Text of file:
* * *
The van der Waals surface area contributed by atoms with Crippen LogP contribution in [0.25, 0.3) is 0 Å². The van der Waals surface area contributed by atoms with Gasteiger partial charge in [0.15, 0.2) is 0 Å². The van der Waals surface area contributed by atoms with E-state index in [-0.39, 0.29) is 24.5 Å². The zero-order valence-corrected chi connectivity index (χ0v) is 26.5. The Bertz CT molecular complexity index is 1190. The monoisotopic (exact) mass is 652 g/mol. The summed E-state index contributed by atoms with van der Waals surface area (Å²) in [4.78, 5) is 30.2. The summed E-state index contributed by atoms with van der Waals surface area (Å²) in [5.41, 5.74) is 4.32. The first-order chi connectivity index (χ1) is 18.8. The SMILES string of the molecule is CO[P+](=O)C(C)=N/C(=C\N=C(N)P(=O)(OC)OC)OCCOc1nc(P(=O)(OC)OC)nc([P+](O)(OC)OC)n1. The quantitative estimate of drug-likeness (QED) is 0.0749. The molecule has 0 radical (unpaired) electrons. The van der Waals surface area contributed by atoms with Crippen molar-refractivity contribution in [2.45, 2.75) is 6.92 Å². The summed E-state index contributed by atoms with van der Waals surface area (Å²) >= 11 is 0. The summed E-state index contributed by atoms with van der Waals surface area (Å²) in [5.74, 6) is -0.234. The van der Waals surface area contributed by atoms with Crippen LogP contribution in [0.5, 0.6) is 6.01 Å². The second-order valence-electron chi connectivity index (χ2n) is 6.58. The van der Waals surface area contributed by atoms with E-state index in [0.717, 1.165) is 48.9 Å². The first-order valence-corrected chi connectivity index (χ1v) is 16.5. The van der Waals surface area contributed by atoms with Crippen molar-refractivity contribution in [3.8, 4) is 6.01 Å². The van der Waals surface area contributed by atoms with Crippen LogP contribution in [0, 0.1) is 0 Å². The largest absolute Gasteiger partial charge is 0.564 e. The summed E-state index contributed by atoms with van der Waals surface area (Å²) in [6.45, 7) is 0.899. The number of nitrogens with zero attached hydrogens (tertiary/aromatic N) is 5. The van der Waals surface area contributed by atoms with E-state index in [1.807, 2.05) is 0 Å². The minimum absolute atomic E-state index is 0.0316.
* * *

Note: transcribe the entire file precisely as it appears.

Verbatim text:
The van der Waals surface area contributed by atoms with Crippen LogP contribution in [0.25, 0.3) is 0 Å². The van der Waals surface area contributed by atoms with Gasteiger partial charge in [0.15, 0.2) is 0 Å². The van der Waals surface area contributed by atoms with E-state index in [-0.39, 0.29) is 24.5 Å². The zero-order valence-corrected chi connectivity index (χ0v) is 26.5. The Bertz CT molecular complexity index is 1190. The monoisotopic (exact) mass is 652 g/mol. The summed E-state index contributed by atoms with van der Waals surface area (Å²) in [4.78, 5) is 30.2. The summed E-state index contributed by atoms with van der Waals surface area (Å²) in [5.41, 5.74) is 4.32. The first-order chi connectivity index (χ1) is 18.8. The SMILES string of the molecule is CO[P+](=O)C(C)=N/C(=C\N=C(N)P(=O)(OC)OC)OCCOc1nc(P(=O)(OC)OC)nc([P+](O)(OC)OC)n1. The quantitative estimate of drug-likeness (QED) is 0.0749. The molecule has 0 radical (unpaired) electrons. The van der Waals surface area contributed by atoms with Crippen molar-refractivity contribution in [2.45, 2.75) is 6.92 Å². The summed E-state index contributed by atoms with van der Waals surface area (Å²) >= 11 is 0. The summed E-state index contributed by atoms with van der Waals surface area (Å²) in [5.74, 6) is -0.234. The van der Waals surface area contributed by atoms with Crippen LogP contribution in [0.5, 0.6) is 6.01 Å². The second-order valence-electron chi connectivity index (χ2n) is 6.58. The van der Waals surface area contributed by atoms with E-state index in [0.717, 1.165) is 48.9 Å². The first-order valence-corrected chi connectivity index (χ1v) is 16.5. The van der Waals surface area contributed by atoms with Crippen molar-refractivity contribution in [3.8, 4) is 6.01 Å². The van der Waals surface area contributed by atoms with Crippen LogP contribution in [0, 0.1) is 0 Å². The largest absolute Gasteiger partial charge is 0.564 e. The summed E-state index contributed by atoms with van der Waals surface area (Å²) in [6.45, 7) is 0.899. The number of nitrogens with zero attached hydrogens (tertiary/aromatic N) is 5. The van der Waals surface area contributed by atoms with E-state index in [1.807, 2.05) is 0 Å². The minimum absolute atomic E-state index is 0.0316.